October 9, 2015
We like to think of art as springing purely from the desire to illuminate. Yet without the artist’s ambition to share a poem or play or painting, and without some means of sharing (a publisher, the Internet), these creations would hardly exist. This necessary pull between art and commerce, creation and ambition forms the core of Jill Bialosky’s lucid and meditative new work, The Prize (Counterpoint), whose protagonist is a successful art dealer struggling to manage an increasingly fractious painter on his roster, a marriage that’s gone slightly off the tracks, and his own troubled past. Bialosky is less interested in taking sides than in presenting complexities, and she does so by stepping away from literature, the world familiar to her as a distinguished poet and novelist and an editor at W.W. Norton.
Why did Bialosky choose the painter’s brush over the written word? “The most obvious answer is that I do have a great passion for the visual arts,” she said in a phone interview with LJ. Bialosky frequented the Cleveland Museum of Art as a teenager and took high school arts classes but in the end found she was “very happy to rise to language as my own art form.” More significantly, for her novel Bialosky wanted to escape the realities of her daily life to focus on the key idea: the intersection of art and commerce.That idea has been tumbling around in her mind since she was a young poet taking workshops. “I could see quite immediately that there were two different kinds of writers,” Bialosky explains, “those who were there out of the necessity and urgency to write and to make art out of their writing and those who were there with grand ideas about what their art might do for them.” With this distinction in mind, she was eager to explore what she calls “the pitfalls and provocations of ambition,” and the world of art and artists—competitive, concretely available, and in the news—seemed the right place to start.
In The Prize, dealer Edward Darby is imbued with a pure belief in art, but he’s not cast as the shining hero; nor is go-getter dealer Alex Savan or artist Agnes Murray, her expectations rising as fast as her star, entirely villainous. “I do believe that artists should get paid and their work valued, but what happens when commerce takes hold?” muses Bialosky. “Does it change the world for the better or for the worse?” Bialosky sees her novel as (appropriately) a canvas for setting forth the different arguments, pondering how much talent needs ambition and the inevitable intrusion of mammon. “That is what is so essential and wonderful about fiction,” she proclaims. “Through characters you can present different ways of looking at these questions.”
ART AND MARRIAGE
As it traverses important questions of art, The Prize proves also to be a novel about marriage: Edward’s to housewife and animal rescuer Holly, from whom he withholds a startling secret; Agnes’s to egotistical superstar artist Nate Fisher; that of the grounded and less showy sculptor Julia, with whom Edward has a brief and revealing affair; and the difficult marriage of Edward’s parents. Bialosky was interested in contrasting more conventional marriage with one lit up by the firepower of two contending artists, thus showing “the way in which professional lives impact personal lives.”Is a successful marriage between artists even possible? Was Agnes content to be manipulated by her powerful older husband, or did she really not understand what was happening? “Humans at times are blinded, so deeply enmeshed in their relationships that they can’t see what’s at play,” clarifies Bialosky. Edward, too, is blind to himself and what he really wants, shutting out his family through work and fearfully hiding his feelings lest he be judged. His affair with the gentle Julia helps him tear down walls and move forward. “People outside our own lives can have deep meaning for us,” concludes Bialosky. “Edward connects with Julia at a time when no one else in his life could have helped him.”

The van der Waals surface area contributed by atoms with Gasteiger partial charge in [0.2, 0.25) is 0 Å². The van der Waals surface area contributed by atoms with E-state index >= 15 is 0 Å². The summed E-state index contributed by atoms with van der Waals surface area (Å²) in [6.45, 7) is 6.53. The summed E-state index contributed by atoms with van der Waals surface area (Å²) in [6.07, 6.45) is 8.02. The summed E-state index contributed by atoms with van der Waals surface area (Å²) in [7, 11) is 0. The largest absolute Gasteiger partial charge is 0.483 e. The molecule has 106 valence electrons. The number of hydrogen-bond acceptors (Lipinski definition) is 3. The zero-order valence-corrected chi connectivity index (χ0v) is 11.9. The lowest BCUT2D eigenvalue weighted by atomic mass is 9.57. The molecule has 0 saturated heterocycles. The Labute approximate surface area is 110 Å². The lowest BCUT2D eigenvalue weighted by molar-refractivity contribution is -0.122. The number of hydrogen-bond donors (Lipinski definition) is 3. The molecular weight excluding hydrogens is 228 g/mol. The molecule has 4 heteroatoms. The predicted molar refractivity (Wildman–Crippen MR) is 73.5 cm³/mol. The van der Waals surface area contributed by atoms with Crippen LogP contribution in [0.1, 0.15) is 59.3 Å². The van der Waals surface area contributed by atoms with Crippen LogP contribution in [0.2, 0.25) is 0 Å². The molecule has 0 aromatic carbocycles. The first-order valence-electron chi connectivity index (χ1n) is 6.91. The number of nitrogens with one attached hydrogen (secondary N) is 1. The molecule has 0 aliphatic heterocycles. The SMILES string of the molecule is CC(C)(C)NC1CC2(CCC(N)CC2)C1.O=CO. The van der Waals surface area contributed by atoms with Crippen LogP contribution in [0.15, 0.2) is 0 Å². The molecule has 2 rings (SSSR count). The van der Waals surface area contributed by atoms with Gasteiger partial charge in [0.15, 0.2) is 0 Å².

Appearing at the beginning of publishing’s own awards season, The Prize may prompt readers to wonder whether annually bestowing shelf-worthy honors has any importance. Bialosky argues for the usefulness and indeed necessity of making such valuations. But as someone who has served on awards committees, she cautions that the judgments handed down are inevitably shaded by taste and subjectivity. “One can’t be wholly objective in art,” she says. “Even critics have their opinions, based on their sense of history and their own aesthetics.” She therefore insists that works unadorned with honors should not be seen as lesser (“sometimes good works fall between the cracks”), and she believes in full transparency regarding the judges of any award.
In the end, what interested Bialosky most while writing is how works of art get valued. Through those prickly prizes? Through critics or dealers? Through the myths created by artists themselves that critics or dealers buy into? In the end, valuation comes down to the viewer. One of her characters plaintively asks whether art has meaning, and Bialosky herself responses, “It’s what the viewer brings to a particular work, just as a poet hopes that the reader will take something and be able to find meaning in his or her personal life.” Art is ultimately about connection, she says, which readers will see on many levels as they turn the pages of her new, eye-opening book.